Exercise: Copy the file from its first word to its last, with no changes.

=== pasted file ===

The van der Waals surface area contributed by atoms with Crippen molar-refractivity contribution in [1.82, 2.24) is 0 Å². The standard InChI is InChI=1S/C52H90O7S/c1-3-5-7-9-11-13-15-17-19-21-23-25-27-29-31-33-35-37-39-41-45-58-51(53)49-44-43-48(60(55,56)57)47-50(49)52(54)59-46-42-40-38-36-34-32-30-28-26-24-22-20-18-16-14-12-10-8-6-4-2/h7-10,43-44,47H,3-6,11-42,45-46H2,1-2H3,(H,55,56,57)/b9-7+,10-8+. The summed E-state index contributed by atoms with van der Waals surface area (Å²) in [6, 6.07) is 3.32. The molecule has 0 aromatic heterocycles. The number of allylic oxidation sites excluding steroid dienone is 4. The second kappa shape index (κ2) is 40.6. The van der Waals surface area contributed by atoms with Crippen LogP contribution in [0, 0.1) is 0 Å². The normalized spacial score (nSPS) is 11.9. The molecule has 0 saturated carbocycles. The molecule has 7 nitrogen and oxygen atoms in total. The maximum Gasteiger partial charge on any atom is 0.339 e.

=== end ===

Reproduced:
The van der Waals surface area contributed by atoms with Crippen molar-refractivity contribution in [1.82, 2.24) is 0 Å². The standard InChI is InChI=1S/C52H90O7S/c1-3-5-7-9-11-13-15-17-19-21-23-25-27-29-31-33-35-37-39-41-45-58-51(53)49-44-43-48(60(55,56)57)47-50(49)52(54)59-46-42-40-38-36-34-32-30-28-26-24-22-20-18-16-14-12-10-8-6-4-2/h7-10,43-44,47H,3-6,11-42,45-46H2,1-2H3,(H,55,56,57)/b9-7+,10-8+. The summed E-state index contributed by atoms with van der Waals surface area (Å²) in [6, 6.07) is 3.32. The molecule has 0 aromatic heterocycles. The number of allylic oxidation sites excluding steroid dienone is 4. The second kappa shape index (κ2) is 40.6. The van der Waals surface area contributed by atoms with Crippen LogP contribution in [0, 0.1) is 0 Å². The normalized spacial score (nSPS) is 11.9. The molecule has 0 saturated carbocycles. The molecule has 7 nitrogen and oxygen atoms in total. The maximum Gasteiger partial charge on any atom is 0.339 e.